Good point, Jeff; it's something I'd been meaning to post as well, but you beat me to it.

              Actually, below is what I'd been meaning to write in reply something GBinOz/George wrote in post #605. He wrote there: "Innocent or guilty, they should have been aware of each other if only 40 yards apart as Lechmere testified." And my response would have been:

              I’m not among those who think both must have been paying much attention, if any at all, to their surroundings while they were hurrying along on their way to work. I, for one, am very good at “locking myself up” with just my thoughts along my way to work, doing everything I have to on autopilot, only breaking out when something (out of the ordinary) happens that needs my attention. For Lechmere, that something may have been the figure he saw lying across the street and for Paul, that something may have been a man he saw standing in the middle of the street. Also, the sound of their own footfalls may well have been drowning out the sound of the other’s.

              Cheers,
              Frank


              Hi Frank,

              Thank you for your comments. I would submit in reply that IF Lechmere was guilty he had every reason to be on high alert. Paul stated his concern for the reputation of the area so that would, I should think, have made him more observant at that time. You may well be right about the foot falls, and possible echos, making it difficult to discern a seperate set of foot steps, but thrown in with that reservation is Paul's failure to see a moving figure only 40 yards in front of him. The terrible "ifs" accumulate.

              Cheers, George
              “Contrariwise,” continued Tweedledee, “if it was so, it might be, and if it were so, it would be but as it isn’t, it ain’t. That’s logic.”

              Comment


              • Originally posted by drstrange169 View Post
                Just to clear up audio footfall issues.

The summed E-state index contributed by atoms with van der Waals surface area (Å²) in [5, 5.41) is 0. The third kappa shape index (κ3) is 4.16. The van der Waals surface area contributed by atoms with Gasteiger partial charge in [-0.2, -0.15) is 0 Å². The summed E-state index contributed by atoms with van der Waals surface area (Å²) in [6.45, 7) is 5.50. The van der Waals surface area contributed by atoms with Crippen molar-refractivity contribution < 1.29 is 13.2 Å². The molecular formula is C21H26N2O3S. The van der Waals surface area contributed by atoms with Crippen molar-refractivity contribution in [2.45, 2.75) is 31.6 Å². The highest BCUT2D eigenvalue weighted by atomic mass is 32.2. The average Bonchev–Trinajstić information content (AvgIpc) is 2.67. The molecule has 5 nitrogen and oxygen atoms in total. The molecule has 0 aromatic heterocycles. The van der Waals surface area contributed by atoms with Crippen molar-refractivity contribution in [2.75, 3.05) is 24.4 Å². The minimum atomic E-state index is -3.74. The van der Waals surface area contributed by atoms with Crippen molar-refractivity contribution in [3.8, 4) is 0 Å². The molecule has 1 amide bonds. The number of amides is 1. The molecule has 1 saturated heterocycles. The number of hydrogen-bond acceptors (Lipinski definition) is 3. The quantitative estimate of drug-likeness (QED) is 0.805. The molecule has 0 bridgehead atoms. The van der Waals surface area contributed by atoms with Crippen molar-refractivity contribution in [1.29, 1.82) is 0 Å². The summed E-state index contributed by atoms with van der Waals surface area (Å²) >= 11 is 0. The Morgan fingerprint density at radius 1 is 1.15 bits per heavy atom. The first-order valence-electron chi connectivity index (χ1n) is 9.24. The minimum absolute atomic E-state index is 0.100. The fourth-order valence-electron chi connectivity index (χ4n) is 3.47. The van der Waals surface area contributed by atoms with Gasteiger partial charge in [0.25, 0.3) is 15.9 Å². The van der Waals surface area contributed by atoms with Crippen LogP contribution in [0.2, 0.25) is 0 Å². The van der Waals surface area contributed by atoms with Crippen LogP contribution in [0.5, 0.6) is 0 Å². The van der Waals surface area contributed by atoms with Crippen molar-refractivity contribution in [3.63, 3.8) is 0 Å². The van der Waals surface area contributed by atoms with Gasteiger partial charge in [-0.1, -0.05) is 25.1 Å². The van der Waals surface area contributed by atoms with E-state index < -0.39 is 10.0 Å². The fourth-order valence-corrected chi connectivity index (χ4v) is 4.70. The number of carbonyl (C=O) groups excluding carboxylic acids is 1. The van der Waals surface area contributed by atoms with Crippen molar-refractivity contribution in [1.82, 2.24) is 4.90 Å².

The police wore wooden soles and were instantly recognisable because of it, plus Neil would be expecting Thain to pass by. In normal circumstances they would have met at the top of Buck's Row or very close to it.

                Mmes Lilley, Green and Purkis made no claims about having heard any sound of footfalls and Cross claimed only to have heard them when Paul was close, so the evidence is that they did not wear hobnail boots. As carmen there would be no need for them to wear metal studs, as a large part of their working day was spent sitting down.

                It's just one of the many myths put out there to imply guilt, it has no evidential basis to it.
                Ah, apologies, Dusty, just read your post.

                So Lechmere would instantly recognise Robert Paul's footsteps as not being the old bill approaching? Would that have made up his mind to stay and bluff rather than walk swiftly away?

                Love,

                Caz
                X
                "Comedy is simply a funny way of being serious." Peter Ustinov


                Comment


                • Originally posted by caz View Post

                  How would Lechmere have distinguished Robert Paul's footwear from that of a beat copper, I wonder?
                  Hi Caz,

                  Well, according to Dusty, the beat cops were wearing wooden soled shoes and Paul was wearing sneakers or slippers or some other form of quiet foot wear. Another point is that Lechmere had been walking this street for some months and presumably may have been aware that Neil's beat was in an easterly direction along Bucks Row.

                  Cheers, George
                  Last edited by GBinOz; 08-11-2021, 12:57 PM.
                  “Contrariwise,” continued Tweedledee, “if it was so, it might be, and if it were so, it would be but as it isn’t, it ain’t. That’s logic.”

                  Comment


                  • Originally posted by GBinOz View Post

                    Hi Frank,

                    Thank you for your comments. I would submit in reply that IF Lechmere was guilty he had every reason to be on high alert. Paul stated his concern for the reputation of the area so that would, I should think, have made him more observant at that time. You may well be right about the foot falls, and possible echos, making it difficult to discern a seperate set of foot steps, but thrown in with that reservation is Paul's failure to see a moving figure only 40 yards in front of him. The terrible "ifs" accumulate.